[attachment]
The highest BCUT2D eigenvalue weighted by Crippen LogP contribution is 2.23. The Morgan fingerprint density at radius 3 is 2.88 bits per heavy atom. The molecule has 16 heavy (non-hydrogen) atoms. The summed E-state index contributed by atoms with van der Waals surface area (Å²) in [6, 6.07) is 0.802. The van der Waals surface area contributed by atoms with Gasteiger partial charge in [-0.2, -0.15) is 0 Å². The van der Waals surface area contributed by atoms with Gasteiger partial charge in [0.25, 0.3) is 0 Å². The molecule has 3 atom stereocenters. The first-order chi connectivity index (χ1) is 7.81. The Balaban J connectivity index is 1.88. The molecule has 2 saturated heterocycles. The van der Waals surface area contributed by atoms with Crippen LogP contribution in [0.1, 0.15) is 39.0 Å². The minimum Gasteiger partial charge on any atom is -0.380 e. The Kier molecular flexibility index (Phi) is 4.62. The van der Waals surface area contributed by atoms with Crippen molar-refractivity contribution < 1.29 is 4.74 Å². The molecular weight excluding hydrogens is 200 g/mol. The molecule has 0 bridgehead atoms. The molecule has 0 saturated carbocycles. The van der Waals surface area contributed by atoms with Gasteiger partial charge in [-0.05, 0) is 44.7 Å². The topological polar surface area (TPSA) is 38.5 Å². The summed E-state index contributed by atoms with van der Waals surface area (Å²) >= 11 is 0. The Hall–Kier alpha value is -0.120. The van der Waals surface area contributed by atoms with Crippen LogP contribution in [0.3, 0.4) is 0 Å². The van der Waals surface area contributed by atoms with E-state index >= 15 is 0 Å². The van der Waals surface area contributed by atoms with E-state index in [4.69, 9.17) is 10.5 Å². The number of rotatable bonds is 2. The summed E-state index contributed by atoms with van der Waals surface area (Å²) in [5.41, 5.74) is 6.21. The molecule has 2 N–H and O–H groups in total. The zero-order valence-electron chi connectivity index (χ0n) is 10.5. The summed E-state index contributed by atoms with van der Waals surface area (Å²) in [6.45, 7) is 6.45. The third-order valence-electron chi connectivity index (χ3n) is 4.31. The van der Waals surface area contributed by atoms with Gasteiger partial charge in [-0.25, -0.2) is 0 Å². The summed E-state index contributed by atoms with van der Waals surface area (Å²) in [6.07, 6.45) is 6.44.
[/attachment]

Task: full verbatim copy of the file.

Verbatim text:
The highest BCUT2D eigenvalue weighted by Crippen LogP contribution is 2.23. The Morgan fingerprint density at radius 3 is 2.88 bits per heavy atom. The molecule has 16 heavy (non-hydrogen) atoms. The summed E-state index contributed by atoms with van der Waals surface area (Å²) in [6, 6.07) is 0.802. The van der Waals surface area contributed by atoms with Gasteiger partial charge in [-0.2, -0.15) is 0 Å². The van der Waals surface area contributed by atoms with Gasteiger partial charge in [0.25, 0.3) is 0 Å². The molecule has 3 atom stereocenters. The first-order chi connectivity index (χ1) is 7.81. The Balaban J connectivity index is 1.88. The molecule has 2 saturated heterocycles. The van der Waals surface area contributed by atoms with Crippen LogP contribution in [0.1, 0.15) is 39.0 Å². The minimum Gasteiger partial charge on any atom is -0.380 e. The Kier molecular flexibility index (Phi) is 4.62. The van der Waals surface area contributed by atoms with Crippen molar-refractivity contribution < 1.29 is 4.74 Å². The molecular weight excluding hydrogens is 200 g/mol. The molecule has 0 bridgehead atoms. The molecule has 0 saturated carbocycles. The van der Waals surface area contributed by atoms with Gasteiger partial charge in [-0.05, 0) is 44.7 Å². The topological polar surface area (TPSA) is 38.5 Å². The summed E-state index contributed by atoms with van der Waals surface area (Å²) >= 11 is 0. The Hall–Kier alpha value is -0.120. The van der Waals surface area contributed by atoms with Crippen LogP contribution in [0.3, 0.4) is 0 Å². The van der Waals surface area contributed by atoms with E-state index >= 15 is 0 Å². The van der Waals surface area contributed by atoms with E-state index in [4.69, 9.17) is 10.5 Å². The number of rotatable bonds is 2. The summed E-state index contributed by atoms with van der Waals surface area (Å²) in [5.41, 5.74) is 6.21. The molecule has 2 N–H and O–H groups in total. The zero-order valence-electron chi connectivity index (χ0n) is 10.5. The summed E-state index contributed by atoms with van der Waals surface area (Å²) in [6.45, 7) is 6.45. The third-order valence-electron chi connectivity index (χ3n) is 4.31. The van der Waals surface area contributed by atoms with Gasteiger partial charge in [-0.25, -0.2) is 0 Å². The summed E-state index contributed by atoms with van der Waals surface area (Å²) in [6.07, 6.45) is 6.44.